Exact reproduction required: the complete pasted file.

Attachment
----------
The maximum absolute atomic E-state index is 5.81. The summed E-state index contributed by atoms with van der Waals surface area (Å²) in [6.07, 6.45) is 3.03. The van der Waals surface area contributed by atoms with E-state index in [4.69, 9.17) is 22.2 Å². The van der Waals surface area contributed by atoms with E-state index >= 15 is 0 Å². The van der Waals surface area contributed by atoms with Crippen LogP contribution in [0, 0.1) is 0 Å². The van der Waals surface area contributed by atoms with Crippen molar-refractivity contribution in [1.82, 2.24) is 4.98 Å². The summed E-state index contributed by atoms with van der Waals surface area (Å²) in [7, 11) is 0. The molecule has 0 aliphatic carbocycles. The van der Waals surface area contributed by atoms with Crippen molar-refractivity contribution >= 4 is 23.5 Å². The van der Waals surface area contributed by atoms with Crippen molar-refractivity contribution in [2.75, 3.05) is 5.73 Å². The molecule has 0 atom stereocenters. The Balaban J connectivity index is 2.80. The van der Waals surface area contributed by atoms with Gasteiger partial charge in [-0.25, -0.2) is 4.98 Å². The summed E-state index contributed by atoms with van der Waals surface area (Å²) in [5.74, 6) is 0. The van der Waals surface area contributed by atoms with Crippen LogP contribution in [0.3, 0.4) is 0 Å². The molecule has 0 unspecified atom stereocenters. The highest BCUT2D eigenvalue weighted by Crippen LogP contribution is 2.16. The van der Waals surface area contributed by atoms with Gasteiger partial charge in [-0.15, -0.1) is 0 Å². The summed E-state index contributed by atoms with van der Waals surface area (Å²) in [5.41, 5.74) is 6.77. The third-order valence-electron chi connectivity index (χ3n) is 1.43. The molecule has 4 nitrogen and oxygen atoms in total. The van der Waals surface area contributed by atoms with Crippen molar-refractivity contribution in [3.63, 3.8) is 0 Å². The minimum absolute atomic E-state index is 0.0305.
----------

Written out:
The maximum absolute atomic E-state index is 5.81. The summed E-state index contributed by atoms with van der Waals surface area (Å²) in [6.07, 6.45) is 3.03. The van der Waals surface area contributed by atoms with E-state index in [4.69, 9.17) is 22.2 Å². The van der Waals surface area contributed by atoms with E-state index >= 15 is 0 Å². The van der Waals surface area contributed by atoms with Crippen LogP contribution in [0, 0.1) is 0 Å². The van der Waals surface area contributed by atoms with Crippen molar-refractivity contribution in [1.82, 2.24) is 4.98 Å². The summed E-state index contributed by atoms with van der Waals surface area (Å²) in [7, 11) is 0. The molecule has 0 aliphatic carbocycles. The van der Waals surface area contributed by atoms with Crippen molar-refractivity contribution >= 4 is 23.5 Å². The van der Waals surface area contributed by atoms with Crippen molar-refractivity contribution in [2.75, 3.05) is 5.73 Å². The molecule has 0 atom stereocenters. The Balaban J connectivity index is 2.80. The van der Waals surface area contributed by atoms with Gasteiger partial charge in [-0.25, -0.2) is 4.98 Å². The summed E-state index contributed by atoms with van der Waals surface area (Å²) in [5.74, 6) is 0. The van der Waals surface area contributed by atoms with Crippen LogP contribution in [0.3, 0.4) is 0 Å². The molecule has 0 unspecified atom stereocenters. The highest BCUT2D eigenvalue weighted by Crippen LogP contribution is 2.16. The van der Waals surface area contributed by atoms with Gasteiger partial charge in [-0.15, -0.1) is 0 Å². The summed E-state index contributed by atoms with van der Waals surface area (Å²) in [5.41, 5.74) is 6.77. The third-order valence-electron chi connectivity index (χ3n) is 1.43. The molecule has 4 nitrogen and oxygen atoms in total. The van der Waals surface area contributed by atoms with Crippen molar-refractivity contribution in [3.63, 3.8) is 0 Å². The minimum absolute atomic E-state index is 0.0305.